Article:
A better statistic for thinking about the probative value of an examiner’s conclusion is the likelihood ratio (LR). Are matches declared more frequently when examiners encounter mated pairs than nonmates? How much more frequent are these correct classifications? Are declared exclusions more frequent when examiners encounter nonmates than mates? How much more frequent are these correct classifications?

The LR answers these questions. For declared matches, the LR is P(+|M) / P(+|N) = 0.783 / 0.030 = 26. For declared exclusions, it is P(–|N) / P(–|M) = 9. 3/ These values support the claim that, on average, examiners can distinguish paired mates from paired nonmates. If all the examiners were flipping fair coins to decide, the LRs would be expected to be 1. The examiners did much better than that.

Nevertheless, claims of overwhelming confidence across the board do not seem to be justified. If examiners were presented with equal numbers of mates and nonmates, one would expect that a declared match would be a correct match in P(M|+) = 26/27 = 96% of the cases in which a match is declared. 4/ Likewise, a declared exclusion would a correct classification in P(N|–) = 9/10 = 90% of the instances in which an exclusion is declared. The PPV and PNV in the Miami-Dade study are a little bit higher because the prevalence of mates was 69% instead of 50%, and the examiners were cautious — they were less likely to err when making positive identifications than negative ones.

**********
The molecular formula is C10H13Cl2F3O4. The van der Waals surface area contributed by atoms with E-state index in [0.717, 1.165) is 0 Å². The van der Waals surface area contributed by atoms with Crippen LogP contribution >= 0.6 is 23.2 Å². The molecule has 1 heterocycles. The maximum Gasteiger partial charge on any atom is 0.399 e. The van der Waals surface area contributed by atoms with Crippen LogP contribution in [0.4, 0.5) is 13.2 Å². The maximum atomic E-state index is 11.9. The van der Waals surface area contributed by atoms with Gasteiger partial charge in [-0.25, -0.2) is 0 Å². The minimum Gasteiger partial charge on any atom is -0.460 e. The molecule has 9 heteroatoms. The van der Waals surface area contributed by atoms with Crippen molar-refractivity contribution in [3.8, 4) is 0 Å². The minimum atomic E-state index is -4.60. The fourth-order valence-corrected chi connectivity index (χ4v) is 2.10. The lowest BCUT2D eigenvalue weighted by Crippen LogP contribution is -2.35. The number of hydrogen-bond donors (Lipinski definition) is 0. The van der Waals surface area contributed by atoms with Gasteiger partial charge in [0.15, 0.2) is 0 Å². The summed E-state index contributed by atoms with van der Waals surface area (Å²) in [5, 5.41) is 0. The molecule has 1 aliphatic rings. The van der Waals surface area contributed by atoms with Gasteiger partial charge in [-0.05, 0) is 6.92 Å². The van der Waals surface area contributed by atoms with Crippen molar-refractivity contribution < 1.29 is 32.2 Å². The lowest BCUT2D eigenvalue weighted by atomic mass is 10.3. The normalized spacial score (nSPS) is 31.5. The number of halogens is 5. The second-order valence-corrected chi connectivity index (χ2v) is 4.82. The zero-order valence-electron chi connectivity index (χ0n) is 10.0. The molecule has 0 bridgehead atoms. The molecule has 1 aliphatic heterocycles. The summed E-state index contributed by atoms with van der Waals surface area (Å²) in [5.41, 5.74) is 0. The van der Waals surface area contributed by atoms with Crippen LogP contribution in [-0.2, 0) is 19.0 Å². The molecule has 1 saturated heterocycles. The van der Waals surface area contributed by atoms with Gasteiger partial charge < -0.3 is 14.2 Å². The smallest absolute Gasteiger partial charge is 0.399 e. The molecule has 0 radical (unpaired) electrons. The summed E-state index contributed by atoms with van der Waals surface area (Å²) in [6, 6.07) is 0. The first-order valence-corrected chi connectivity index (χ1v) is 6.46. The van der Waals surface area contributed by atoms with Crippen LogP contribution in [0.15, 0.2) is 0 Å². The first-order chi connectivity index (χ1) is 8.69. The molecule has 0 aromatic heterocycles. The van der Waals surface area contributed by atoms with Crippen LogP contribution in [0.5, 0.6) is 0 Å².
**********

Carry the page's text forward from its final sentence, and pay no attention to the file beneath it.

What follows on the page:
Suppose, however, that in a case of average difficulty, an average examiner declared a match when the defendant had strong evidence that he never had been in the room where the fingerprints were found. Let us say that a judge or juror, on the basis of the non-fingerprint evidence in the case, would assign a probability of 1% rather than 50% or 69% to the hypothesis of that the defendant is the source of the latent print. The examiner, properly blinded to this evidence, would not know of this small prior probability. An LR of 26 would raise the prior probability from 1% to 26%. Informing the judge or juror of the reported PPV of 98.3% from the study without explaining that it does not imply a “predictive value” of 98.3% in this case would be very dangerous. It would lead the factfinder to regard the examiner’s conclusion as far more powerful than it actually is.


  1. David H. Kaye, "Remarkably Accurate": The Miami-Dade Police Study of Latent Fingerprint Identification (Pt. 1), Forensic Science, Statistics, and the Law,  Feb. 8, 2015
  2. In addition, the NPV has been adjusted upward from 80% “[i]n [that] consideration was given to the number of standards presented to the participant.” P. 53.
  3. Removing nondeclarations of matches or exclusions (inconclusives) from the denominators of the LRs does not change the ratios very much. They become 22 and 11, respectively.
  4. This result follows immediately from Bayes' rule with a prevalence of P(M) = P(N) = 1/2, since P(M|+) = P(+|M) P(M) / [P(+|M) P(M) + P(+|NM) P(NM)] = P(+|M) / [P(+|M) + P(+|NM)] = LR / (LR + 1) = 26/27.

1 comment:

  1. I'd be very interested in your views as "Pt 3" that looks at the final aspect of this study,namely the examination of verification results when conducted in a context-biased fashion, particularly comparing them statistically to the initial results.